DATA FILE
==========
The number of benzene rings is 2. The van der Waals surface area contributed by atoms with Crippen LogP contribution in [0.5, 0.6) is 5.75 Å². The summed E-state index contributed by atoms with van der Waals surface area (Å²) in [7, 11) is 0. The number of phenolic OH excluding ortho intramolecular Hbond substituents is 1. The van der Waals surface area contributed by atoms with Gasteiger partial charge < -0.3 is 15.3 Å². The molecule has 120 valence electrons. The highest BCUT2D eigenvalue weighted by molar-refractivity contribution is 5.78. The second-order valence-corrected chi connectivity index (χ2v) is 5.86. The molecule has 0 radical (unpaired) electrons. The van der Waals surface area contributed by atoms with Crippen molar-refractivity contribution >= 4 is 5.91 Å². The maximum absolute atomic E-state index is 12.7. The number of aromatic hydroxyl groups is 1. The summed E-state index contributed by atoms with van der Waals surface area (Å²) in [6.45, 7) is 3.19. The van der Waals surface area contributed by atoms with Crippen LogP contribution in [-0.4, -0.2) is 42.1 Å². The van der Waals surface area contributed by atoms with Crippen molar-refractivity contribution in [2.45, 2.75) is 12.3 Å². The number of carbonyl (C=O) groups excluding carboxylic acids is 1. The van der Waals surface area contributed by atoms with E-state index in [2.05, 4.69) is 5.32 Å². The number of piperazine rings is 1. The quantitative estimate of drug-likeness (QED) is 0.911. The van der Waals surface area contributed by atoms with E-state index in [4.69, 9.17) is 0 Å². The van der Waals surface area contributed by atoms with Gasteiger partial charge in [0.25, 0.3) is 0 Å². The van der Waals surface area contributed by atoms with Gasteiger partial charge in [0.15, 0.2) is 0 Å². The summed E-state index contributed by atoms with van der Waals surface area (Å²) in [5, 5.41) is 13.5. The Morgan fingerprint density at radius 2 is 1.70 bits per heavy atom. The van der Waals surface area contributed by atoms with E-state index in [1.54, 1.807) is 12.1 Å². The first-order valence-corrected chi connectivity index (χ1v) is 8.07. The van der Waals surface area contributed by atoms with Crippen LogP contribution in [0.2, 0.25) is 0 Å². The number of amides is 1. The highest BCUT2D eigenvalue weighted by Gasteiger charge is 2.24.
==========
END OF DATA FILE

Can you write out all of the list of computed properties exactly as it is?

The number of benzene rings is 2. The van der Waals surface area contributed by atoms with Crippen LogP contribution in [0.5, 0.6) is 5.75 Å². The summed E-state index contributed by atoms with van der Waals surface area (Å²) in [7, 11) is 0. The number of phenolic OH excluding ortho intramolecular Hbond substituents is 1. The van der Waals surface area contributed by atoms with Gasteiger partial charge < -0.3 is 15.3 Å². The molecule has 120 valence electrons. The highest BCUT2D eigenvalue weighted by molar-refractivity contribution is 5.78. The second-order valence-corrected chi connectivity index (χ2v) is 5.86. The molecule has 0 radical (unpaired) electrons. The van der Waals surface area contributed by atoms with Crippen molar-refractivity contribution >= 4 is 5.91 Å². The maximum absolute atomic E-state index is 12.7. The number of aromatic hydroxyl groups is 1. The summed E-state index contributed by atoms with van der Waals surface area (Å²) in [6.45, 7) is 3.19. The van der Waals surface area contributed by atoms with Crippen LogP contribution in [-0.4, -0.2) is 42.1 Å². The van der Waals surface area contributed by atoms with Crippen molar-refractivity contribution in [2.45, 2.75) is 12.3 Å². The number of carbonyl (C=O) groups excluding carboxylic acids is 1. The van der Waals surface area contributed by atoms with E-state index in [2.05, 4.69) is 5.32 Å². The number of piperazine rings is 1. The quantitative estimate of drug-likeness (QED) is 0.911. The van der Waals surface area contributed by atoms with E-state index in [4.69, 9.17) is 0 Å². The van der Waals surface area contributed by atoms with Gasteiger partial charge in [0.25, 0.3) is 0 Å². The van der Waals surface area contributed by atoms with Gasteiger partial charge in [0.15, 0.2) is 0 Å². The summed E-state index contributed by atoms with van der Waals surface area (Å²) in [5, 5.41) is 13.5. The Morgan fingerprint density at radius 2 is 1.70 bits per heavy atom. The van der Waals surface area contributed by atoms with E-state index in [1.54, 1.807) is 12.1 Å². The first-order valence-corrected chi connectivity index (χ1v) is 8.07. The van der Waals surface area contributed by atoms with Crippen LogP contribution in [0.2, 0.25) is 0 Å². The number of amides is 1. The highest BCUT2D eigenvalue weighted by Gasteiger charge is 2.24.